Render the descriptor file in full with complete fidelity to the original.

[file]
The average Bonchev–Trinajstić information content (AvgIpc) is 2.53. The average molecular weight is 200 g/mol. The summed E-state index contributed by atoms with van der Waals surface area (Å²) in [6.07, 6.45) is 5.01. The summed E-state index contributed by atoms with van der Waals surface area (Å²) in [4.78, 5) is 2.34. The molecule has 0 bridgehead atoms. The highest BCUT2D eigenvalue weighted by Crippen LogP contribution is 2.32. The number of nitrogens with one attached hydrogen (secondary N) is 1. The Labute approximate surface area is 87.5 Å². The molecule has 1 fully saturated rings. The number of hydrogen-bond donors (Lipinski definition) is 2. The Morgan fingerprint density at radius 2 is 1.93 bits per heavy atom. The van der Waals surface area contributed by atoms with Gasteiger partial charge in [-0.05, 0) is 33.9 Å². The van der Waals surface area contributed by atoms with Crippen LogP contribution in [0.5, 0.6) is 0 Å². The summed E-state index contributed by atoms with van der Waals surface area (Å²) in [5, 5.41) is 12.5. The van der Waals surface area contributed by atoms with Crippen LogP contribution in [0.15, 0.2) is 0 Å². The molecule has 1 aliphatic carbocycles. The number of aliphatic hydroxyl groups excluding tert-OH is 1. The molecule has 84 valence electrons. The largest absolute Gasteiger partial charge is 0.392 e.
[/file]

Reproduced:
The average Bonchev–Trinajstić information content (AvgIpc) is 2.53. The average molecular weight is 200 g/mol. The summed E-state index contributed by atoms with van der Waals surface area (Å²) in [6.07, 6.45) is 5.01. The summed E-state index contributed by atoms with van der Waals surface area (Å²) in [4.78, 5) is 2.34. The molecule has 0 bridgehead atoms. The highest BCUT2D eigenvalue weighted by Crippen LogP contribution is 2.32. The number of nitrogens with one attached hydrogen (secondary N) is 1. The Labute approximate surface area is 87.5 Å². The molecule has 1 fully saturated rings. The number of hydrogen-bond donors (Lipinski definition) is 2. The Morgan fingerprint density at radius 2 is 1.93 bits per heavy atom. The van der Waals surface area contributed by atoms with Gasteiger partial charge in [-0.05, 0) is 33.9 Å². The van der Waals surface area contributed by atoms with Crippen LogP contribution in [0.5, 0.6) is 0 Å². The summed E-state index contributed by atoms with van der Waals surface area (Å²) in [5, 5.41) is 12.5. The van der Waals surface area contributed by atoms with Crippen LogP contribution in [0.15, 0.2) is 0 Å². The molecule has 1 aliphatic carbocycles. The number of aliphatic hydroxyl groups excluding tert-OH is 1. The molecule has 84 valence electrons. The largest absolute Gasteiger partial charge is 0.392 e.